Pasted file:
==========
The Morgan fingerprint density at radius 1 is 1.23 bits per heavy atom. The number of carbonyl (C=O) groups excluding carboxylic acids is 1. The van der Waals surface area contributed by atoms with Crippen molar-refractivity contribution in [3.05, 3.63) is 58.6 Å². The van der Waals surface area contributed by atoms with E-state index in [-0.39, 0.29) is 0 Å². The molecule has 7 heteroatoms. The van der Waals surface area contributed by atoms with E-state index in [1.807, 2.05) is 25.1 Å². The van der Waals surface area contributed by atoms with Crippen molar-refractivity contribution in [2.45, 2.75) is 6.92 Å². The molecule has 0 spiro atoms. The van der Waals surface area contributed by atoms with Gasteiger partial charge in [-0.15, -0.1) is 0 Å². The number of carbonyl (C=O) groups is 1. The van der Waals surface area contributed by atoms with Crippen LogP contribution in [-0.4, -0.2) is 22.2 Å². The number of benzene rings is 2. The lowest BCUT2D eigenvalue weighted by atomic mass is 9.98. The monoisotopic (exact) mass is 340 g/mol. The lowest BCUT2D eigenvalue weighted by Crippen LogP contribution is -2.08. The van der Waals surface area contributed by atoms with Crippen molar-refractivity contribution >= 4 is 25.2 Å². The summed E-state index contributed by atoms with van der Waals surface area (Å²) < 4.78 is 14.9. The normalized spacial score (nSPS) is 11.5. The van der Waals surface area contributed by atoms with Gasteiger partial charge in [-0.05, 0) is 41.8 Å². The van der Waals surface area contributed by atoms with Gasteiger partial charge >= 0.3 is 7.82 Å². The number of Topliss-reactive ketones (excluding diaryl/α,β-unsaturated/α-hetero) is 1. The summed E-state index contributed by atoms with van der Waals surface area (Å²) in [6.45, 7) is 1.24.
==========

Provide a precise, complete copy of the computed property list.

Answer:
The Morgan fingerprint density at radius 1 is 1.23 bits per heavy atom. The number of carbonyl (C=O) groups excluding carboxylic acids is 1. The van der Waals surface area contributed by atoms with Crippen molar-refractivity contribution in [3.05, 3.63) is 58.6 Å². The van der Waals surface area contributed by atoms with E-state index in [-0.39, 0.29) is 0 Å². The molecule has 7 heteroatoms. The van der Waals surface area contributed by atoms with E-state index in [1.807, 2.05) is 25.1 Å². The van der Waals surface area contributed by atoms with Crippen molar-refractivity contribution in [2.45, 2.75) is 6.92 Å². The molecule has 0 spiro atoms. The van der Waals surface area contributed by atoms with Gasteiger partial charge in [-0.15, -0.1) is 0 Å². The number of carbonyl (C=O) groups is 1. The van der Waals surface area contributed by atoms with Crippen LogP contribution in [-0.4, -0.2) is 22.2 Å². The number of benzene rings is 2. The lowest BCUT2D eigenvalue weighted by atomic mass is 9.98. The monoisotopic (exact) mass is 340 g/mol. The lowest BCUT2D eigenvalue weighted by Crippen LogP contribution is -2.08. The van der Waals surface area contributed by atoms with Crippen molar-refractivity contribution >= 4 is 25.2 Å². The summed E-state index contributed by atoms with van der Waals surface area (Å²) < 4.78 is 14.9. The normalized spacial score (nSPS) is 11.5. The van der Waals surface area contributed by atoms with Gasteiger partial charge in [-0.05, 0) is 41.8 Å². The van der Waals surface area contributed by atoms with Gasteiger partial charge >= 0.3 is 7.82 Å². The number of Topliss-reactive ketones (excluding diaryl/α,β-unsaturated/α-hetero) is 1. The summed E-state index contributed by atoms with van der Waals surface area (Å²) in [6.45, 7) is 1.24.